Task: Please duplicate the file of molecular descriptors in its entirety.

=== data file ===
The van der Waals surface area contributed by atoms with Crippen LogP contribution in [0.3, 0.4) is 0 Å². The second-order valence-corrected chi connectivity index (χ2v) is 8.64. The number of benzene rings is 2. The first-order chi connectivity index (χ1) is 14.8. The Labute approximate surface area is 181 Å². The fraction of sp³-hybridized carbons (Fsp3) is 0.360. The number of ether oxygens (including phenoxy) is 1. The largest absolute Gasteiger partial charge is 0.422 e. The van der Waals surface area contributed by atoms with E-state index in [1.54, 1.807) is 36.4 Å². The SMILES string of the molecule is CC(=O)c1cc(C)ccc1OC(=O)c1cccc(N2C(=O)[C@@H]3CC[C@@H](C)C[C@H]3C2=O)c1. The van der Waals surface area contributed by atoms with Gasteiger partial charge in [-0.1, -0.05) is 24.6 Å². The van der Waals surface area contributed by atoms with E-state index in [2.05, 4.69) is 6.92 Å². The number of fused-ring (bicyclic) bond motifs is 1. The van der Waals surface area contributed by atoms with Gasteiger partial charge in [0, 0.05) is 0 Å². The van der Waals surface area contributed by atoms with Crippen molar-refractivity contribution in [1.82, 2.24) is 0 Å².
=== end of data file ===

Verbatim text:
The van der Waals surface area contributed by atoms with Crippen LogP contribution in [0.3, 0.4) is 0 Å². The second-order valence-corrected chi connectivity index (χ2v) is 8.64. The number of benzene rings is 2. The first-order chi connectivity index (χ1) is 14.8. The Labute approximate surface area is 181 Å². The fraction of sp³-hybridized carbons (Fsp3) is 0.360. The number of ether oxygens (including phenoxy) is 1. The largest absolute Gasteiger partial charge is 0.422 e. The van der Waals surface area contributed by atoms with E-state index in [1.54, 1.807) is 36.4 Å². The SMILES string of the molecule is CC(=O)c1cc(C)ccc1OC(=O)c1cccc(N2C(=O)[C@@H]3CC[C@@H](C)C[C@H]3C2=O)c1. The van der Waals surface area contributed by atoms with Gasteiger partial charge in [-0.1, -0.05) is 24.6 Å². The van der Waals surface area contributed by atoms with E-state index in [2.05, 4.69) is 6.92 Å². The number of fused-ring (bicyclic) bond motifs is 1. The van der Waals surface area contributed by atoms with Gasteiger partial charge in [0, 0.05) is 0 Å². The van der Waals surface area contributed by atoms with Crippen molar-refractivity contribution in [1.82, 2.24) is 0 Å².